Is Your Employee Experience Aligned with Your Customer Experience?

How an Authentic Organisational Culture Drives Customer Service Excellence


When you already have a healthy workplace culture, coupled with positive customer experience, then business should be awesome, right?  

Building a brand, however, is another story.  

For your business to reach its full potential, that of a trusted and well-loved brand, your company culture should consistently align with the promise of a grand experience for your customers. 

The Ritz Carlton, for example, is unquestionably the worldwide gold standard for customer service excellence. This success is inspired by their business’ philosophy to regard employees with the same importance and respect as the customers they serve.  

“We are Ladies and Gentlemen serving Ladies and Gentlemen” — is the guiding mantra at The Ritz. What this looks like in actual practise is the company’s relentless focus on employee engagement to bring about the highest level of customer experience.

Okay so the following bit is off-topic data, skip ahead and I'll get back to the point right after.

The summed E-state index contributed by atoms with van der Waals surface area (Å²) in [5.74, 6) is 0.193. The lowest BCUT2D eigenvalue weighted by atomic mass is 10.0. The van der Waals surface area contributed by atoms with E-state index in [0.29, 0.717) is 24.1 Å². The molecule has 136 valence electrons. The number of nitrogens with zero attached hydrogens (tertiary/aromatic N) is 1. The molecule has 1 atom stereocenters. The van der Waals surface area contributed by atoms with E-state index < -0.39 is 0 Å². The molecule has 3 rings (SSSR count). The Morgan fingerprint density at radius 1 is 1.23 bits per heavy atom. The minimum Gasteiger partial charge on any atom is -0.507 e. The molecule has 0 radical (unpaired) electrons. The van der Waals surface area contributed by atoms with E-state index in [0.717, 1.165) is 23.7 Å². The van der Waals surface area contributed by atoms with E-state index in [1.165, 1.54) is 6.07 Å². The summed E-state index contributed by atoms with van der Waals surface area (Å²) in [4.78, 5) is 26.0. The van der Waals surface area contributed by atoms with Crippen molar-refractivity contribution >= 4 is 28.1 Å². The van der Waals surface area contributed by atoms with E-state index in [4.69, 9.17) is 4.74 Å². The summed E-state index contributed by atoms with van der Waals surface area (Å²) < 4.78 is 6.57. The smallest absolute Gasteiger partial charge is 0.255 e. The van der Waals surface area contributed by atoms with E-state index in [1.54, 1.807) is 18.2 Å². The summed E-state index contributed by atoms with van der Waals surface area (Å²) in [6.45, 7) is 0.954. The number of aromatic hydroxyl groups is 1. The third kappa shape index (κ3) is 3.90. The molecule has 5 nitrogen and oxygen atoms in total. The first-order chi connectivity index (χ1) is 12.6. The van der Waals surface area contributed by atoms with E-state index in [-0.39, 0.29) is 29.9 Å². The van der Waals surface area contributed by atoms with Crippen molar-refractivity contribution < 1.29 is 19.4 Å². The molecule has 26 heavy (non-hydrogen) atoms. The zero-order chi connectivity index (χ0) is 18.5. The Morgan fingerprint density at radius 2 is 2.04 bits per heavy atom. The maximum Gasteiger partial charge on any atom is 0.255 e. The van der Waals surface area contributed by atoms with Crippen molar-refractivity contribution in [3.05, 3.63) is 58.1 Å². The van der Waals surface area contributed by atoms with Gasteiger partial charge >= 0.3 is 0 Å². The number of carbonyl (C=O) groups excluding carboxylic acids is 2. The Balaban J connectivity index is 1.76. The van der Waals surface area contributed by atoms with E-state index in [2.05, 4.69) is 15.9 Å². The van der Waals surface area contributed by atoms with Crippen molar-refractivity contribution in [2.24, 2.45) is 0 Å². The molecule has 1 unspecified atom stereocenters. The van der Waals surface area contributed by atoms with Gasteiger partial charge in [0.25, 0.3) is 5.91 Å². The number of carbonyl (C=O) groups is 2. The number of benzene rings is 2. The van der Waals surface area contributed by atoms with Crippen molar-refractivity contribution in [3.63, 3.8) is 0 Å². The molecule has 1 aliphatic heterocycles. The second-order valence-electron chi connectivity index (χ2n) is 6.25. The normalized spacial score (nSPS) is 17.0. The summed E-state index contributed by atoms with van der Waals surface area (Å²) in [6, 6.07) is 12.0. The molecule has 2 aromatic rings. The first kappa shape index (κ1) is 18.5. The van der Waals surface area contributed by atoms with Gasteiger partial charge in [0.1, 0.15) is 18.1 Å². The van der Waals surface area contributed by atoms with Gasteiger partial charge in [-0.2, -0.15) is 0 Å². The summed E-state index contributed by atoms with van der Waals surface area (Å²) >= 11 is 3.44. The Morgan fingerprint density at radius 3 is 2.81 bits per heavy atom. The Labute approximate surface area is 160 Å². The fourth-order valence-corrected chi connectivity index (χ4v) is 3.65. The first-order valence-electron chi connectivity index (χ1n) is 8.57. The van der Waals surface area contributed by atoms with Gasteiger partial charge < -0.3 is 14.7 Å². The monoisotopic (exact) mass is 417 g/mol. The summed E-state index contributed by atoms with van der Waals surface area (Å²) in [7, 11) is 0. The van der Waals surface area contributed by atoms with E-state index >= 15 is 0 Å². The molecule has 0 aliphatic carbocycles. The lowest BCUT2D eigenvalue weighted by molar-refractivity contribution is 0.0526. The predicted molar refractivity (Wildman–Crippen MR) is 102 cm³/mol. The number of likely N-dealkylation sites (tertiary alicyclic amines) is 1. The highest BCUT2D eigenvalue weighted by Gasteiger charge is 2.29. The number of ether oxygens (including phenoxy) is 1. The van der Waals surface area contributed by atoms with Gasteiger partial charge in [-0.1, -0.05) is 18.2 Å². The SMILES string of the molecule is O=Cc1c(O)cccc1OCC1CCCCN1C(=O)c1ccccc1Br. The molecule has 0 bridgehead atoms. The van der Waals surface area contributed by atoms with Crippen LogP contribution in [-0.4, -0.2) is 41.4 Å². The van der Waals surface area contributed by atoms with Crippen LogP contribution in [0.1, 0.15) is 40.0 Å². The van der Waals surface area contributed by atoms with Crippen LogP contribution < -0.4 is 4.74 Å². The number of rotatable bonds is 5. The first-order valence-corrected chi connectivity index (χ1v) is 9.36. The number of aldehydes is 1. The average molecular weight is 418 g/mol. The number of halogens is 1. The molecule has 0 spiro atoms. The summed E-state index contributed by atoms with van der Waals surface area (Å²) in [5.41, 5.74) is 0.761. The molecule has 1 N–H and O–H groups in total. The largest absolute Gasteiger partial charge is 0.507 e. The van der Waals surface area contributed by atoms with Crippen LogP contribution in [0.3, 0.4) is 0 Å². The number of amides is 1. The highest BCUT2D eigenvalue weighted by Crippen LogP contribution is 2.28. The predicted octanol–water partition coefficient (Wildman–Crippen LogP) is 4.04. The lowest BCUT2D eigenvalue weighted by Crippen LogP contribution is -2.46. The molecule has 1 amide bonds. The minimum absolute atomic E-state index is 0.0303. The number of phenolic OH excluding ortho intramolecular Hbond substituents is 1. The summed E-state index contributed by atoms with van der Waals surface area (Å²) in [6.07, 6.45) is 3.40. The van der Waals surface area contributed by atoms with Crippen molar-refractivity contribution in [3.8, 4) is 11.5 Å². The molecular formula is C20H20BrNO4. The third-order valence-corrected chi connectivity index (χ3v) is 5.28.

This example of brand authenticity at The Ritz Carlton, where workplace culture and customer experience are correctly aligned, applies across all industries. Here is how you can shape an outstanding organisational culture, forge a strong bond with customers and elevate your brand.  


1. Identify the behaviours that need to change 

What most leaders get wrong is a fixed mindset around culture. It can and should move along with the shifting needs of the business. Culture is essentially a set of positive behaviours which can be reconfigured. For example, encouraging tighter camaraderie among multi-functional teams, where there was none before, to improve service delivery.  


2. Encourage everyone to be brand ambassadors 

First, instil confidence in your team by consistently appreciating them for their contribution to the overall business success. All this goodwill you’ve created with your employees will inspire them to make each encounter with your customer memorable and meaningful. 


3. Focus on employee engagement